The workers in Folldal Gruver gradually became very dissatisfied with the working conditions when Worm Hirsch Lund was director there. It ended with a strike. This strike became so extensive, long-lasting, that in retrospect it turns out to be the longest strike in Norwegian history. The workers went on strike for 23 months. In the end, the director was fired and the workers returned to work. - "We go back to the train," - says the guide. Like I said, so done. He drives in the dark and stops after a while at a horse that is lit up next to the mountain wall. The horse stands as a symbol of the time when horses were used to drive out the ore.

"Alarm Clock"

Next to the horse is a toilet room, a very small room. The special thing about this room is that the seat in the toilet is sloping. The workers who worked in the mine became so tired that they could fall asleep when they were on the toilet. But in this sloping toilet, they slipped off the toilet if they fell asleep - and thus woke up again. Time for more train rides. After a 40-minute ride on the mini train inside Folldal Mines, the ride is over, the train driver turns out into the parking lot and parks at the tunnel opening, exactly where we started. - "A very interesting trip, a bit like being on a train at a fun fair," - says the Danes who sat in the same carriage as us. They find it particularly interesting to hear about how the workers lived and their working conditions inside the mine. Norwegians, Danes, Germans and Swedes were on the train that day.


Folldal is a mountain village in Hedmark with 1.600 inhabitants, a community that reflects several hundred years of mining. Out in the cafe we ​​meet one of the many foals who worked the mine. He worked in the mine in the 1960s, and he was an electrician. He worked mostly in the workshop outside, but was also a lot inside the mine to repair various things. "Look at the memorial stone - many electricians died - as a result of work accidents during mining," he states. The mines in Folldal were closed down in the 1970s, but on Tverrfjellet they continued until 1993. Since then, a lot of work has been done to restore the buildings and preserve as much of the history as possible for posterity. Tourists can be happy about that.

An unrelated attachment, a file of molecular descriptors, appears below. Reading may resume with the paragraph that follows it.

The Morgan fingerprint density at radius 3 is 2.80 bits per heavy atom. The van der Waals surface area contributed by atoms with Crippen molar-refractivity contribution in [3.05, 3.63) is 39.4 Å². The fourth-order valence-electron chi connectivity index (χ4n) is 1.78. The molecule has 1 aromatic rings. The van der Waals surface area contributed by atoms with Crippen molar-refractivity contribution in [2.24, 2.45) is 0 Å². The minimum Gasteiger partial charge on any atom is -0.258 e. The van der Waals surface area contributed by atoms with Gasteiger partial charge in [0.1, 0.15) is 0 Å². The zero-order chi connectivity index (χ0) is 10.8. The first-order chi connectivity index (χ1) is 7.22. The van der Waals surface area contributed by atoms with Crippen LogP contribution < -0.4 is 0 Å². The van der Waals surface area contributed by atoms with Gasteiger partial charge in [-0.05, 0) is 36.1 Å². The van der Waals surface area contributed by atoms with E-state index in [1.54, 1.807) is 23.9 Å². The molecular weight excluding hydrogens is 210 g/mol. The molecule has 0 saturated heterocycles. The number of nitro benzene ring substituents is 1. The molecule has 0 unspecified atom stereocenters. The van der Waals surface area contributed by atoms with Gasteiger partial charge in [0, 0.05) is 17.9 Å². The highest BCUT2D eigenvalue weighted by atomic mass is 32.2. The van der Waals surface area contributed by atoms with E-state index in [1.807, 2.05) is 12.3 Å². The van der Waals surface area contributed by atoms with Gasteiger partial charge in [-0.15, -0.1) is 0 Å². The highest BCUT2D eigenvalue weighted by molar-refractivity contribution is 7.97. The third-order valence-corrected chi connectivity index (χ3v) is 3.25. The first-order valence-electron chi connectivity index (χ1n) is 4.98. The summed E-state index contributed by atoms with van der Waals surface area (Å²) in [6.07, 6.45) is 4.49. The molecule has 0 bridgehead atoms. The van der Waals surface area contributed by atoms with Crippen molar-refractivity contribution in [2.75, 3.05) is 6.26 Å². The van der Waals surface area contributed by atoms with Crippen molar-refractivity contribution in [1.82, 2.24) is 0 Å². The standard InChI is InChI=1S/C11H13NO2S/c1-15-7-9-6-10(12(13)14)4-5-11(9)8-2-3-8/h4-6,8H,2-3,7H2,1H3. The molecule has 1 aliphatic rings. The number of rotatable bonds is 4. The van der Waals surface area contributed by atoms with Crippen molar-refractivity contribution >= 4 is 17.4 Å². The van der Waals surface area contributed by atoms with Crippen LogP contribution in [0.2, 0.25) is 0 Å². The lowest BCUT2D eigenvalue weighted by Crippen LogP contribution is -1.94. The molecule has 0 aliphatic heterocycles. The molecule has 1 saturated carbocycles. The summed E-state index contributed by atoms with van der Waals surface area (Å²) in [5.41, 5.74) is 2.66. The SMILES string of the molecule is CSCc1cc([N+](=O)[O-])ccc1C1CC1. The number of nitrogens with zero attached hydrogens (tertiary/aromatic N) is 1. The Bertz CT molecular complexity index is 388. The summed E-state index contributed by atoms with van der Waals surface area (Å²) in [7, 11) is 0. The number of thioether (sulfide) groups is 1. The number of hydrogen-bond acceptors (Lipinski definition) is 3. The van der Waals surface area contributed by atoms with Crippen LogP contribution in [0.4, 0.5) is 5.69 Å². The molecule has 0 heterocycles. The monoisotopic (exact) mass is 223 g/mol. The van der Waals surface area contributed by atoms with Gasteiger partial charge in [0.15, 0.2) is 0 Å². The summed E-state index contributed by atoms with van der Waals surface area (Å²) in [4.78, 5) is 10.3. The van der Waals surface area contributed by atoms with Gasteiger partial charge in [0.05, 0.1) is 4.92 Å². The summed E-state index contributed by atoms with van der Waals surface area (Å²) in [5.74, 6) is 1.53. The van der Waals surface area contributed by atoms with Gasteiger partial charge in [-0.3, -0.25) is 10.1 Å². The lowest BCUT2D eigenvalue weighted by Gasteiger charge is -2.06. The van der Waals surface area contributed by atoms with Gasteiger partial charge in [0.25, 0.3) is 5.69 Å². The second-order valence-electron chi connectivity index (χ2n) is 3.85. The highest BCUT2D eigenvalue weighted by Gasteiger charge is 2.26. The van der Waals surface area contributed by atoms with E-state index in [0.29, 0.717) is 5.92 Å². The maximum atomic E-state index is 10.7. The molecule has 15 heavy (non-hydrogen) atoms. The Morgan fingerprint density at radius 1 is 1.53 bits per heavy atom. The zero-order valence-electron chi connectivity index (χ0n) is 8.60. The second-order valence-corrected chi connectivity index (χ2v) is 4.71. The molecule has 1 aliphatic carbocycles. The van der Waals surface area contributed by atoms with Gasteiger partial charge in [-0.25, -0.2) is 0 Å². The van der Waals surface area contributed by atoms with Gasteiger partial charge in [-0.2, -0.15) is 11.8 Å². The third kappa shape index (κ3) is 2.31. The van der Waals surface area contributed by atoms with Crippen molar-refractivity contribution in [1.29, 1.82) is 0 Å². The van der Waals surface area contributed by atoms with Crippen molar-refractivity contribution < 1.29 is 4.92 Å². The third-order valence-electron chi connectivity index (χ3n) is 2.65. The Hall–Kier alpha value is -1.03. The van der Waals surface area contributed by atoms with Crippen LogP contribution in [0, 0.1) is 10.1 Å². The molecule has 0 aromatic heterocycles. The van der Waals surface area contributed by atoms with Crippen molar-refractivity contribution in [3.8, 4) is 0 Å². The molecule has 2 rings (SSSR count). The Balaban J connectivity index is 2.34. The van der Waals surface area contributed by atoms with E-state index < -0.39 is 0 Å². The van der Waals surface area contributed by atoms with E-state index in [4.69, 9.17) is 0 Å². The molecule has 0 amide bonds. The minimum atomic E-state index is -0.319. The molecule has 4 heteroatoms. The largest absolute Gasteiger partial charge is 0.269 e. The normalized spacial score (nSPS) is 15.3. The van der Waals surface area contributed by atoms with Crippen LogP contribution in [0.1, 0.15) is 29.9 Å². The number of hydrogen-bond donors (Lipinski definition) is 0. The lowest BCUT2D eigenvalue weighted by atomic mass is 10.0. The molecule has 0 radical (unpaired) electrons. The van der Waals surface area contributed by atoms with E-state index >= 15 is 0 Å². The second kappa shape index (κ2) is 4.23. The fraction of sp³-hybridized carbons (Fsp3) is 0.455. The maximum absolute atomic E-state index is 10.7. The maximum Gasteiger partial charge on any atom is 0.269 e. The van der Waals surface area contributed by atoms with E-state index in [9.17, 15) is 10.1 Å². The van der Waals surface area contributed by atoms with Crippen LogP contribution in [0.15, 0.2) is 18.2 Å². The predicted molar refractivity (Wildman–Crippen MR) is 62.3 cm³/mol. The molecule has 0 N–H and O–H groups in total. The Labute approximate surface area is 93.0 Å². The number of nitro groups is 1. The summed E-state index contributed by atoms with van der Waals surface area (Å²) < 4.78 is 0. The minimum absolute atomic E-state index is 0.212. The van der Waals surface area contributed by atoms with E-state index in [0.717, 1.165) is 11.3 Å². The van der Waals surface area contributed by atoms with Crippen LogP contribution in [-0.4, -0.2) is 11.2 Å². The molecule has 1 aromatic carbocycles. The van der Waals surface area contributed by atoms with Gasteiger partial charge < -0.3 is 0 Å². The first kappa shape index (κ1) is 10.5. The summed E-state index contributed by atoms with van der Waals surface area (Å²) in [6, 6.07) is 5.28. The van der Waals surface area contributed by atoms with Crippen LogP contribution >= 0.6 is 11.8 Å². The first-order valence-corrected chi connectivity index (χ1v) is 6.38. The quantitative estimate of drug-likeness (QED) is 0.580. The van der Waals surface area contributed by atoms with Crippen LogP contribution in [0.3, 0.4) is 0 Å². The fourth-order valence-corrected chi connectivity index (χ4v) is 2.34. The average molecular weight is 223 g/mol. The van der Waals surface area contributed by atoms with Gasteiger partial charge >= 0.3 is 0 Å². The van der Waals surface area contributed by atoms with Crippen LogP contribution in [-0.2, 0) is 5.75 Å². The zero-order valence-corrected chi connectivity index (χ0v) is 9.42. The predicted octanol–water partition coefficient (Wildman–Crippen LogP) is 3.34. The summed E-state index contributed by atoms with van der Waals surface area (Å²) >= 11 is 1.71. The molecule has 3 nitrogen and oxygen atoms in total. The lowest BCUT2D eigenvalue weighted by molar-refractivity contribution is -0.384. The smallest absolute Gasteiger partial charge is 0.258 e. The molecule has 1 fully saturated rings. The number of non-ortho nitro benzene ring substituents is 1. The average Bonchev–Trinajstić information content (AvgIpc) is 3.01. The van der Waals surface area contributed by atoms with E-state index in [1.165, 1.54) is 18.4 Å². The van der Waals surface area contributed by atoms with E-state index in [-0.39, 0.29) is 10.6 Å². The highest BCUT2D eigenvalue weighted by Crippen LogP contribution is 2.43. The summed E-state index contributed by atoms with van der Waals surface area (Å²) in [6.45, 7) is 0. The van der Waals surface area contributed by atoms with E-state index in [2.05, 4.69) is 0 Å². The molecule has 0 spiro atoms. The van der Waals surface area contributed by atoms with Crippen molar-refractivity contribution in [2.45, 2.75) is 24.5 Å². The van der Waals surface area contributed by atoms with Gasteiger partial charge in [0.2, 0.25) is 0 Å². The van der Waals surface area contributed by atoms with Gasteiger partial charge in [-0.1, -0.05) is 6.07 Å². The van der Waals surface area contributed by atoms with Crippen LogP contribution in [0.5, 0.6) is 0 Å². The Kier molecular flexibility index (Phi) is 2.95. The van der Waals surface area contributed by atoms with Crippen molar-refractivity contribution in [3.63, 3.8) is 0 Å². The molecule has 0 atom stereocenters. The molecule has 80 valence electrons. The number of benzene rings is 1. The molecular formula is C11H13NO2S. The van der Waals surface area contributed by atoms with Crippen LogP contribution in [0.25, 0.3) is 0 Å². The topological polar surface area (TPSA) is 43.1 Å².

Next to the mines there is a museum that tells a lot about the operation of the mines. How the ore was extracted. What minerals it was - sulfur, zinc and copper. What clothes the workers wore. And much, much more. In other words, the past becomes in a way the present in the museum. What about the future?  In our time, the production of electric cars and smartphones has led to rising prices for copper and other metals. So who knows, maybe there will be full speed in the mountains in Folldal again sometime in the future? The question is at least asked on an information board inside the museum of Folldal Gruver. Regardless, a trip by train into the history of the mines in Folldal can give you an experience you will never forget.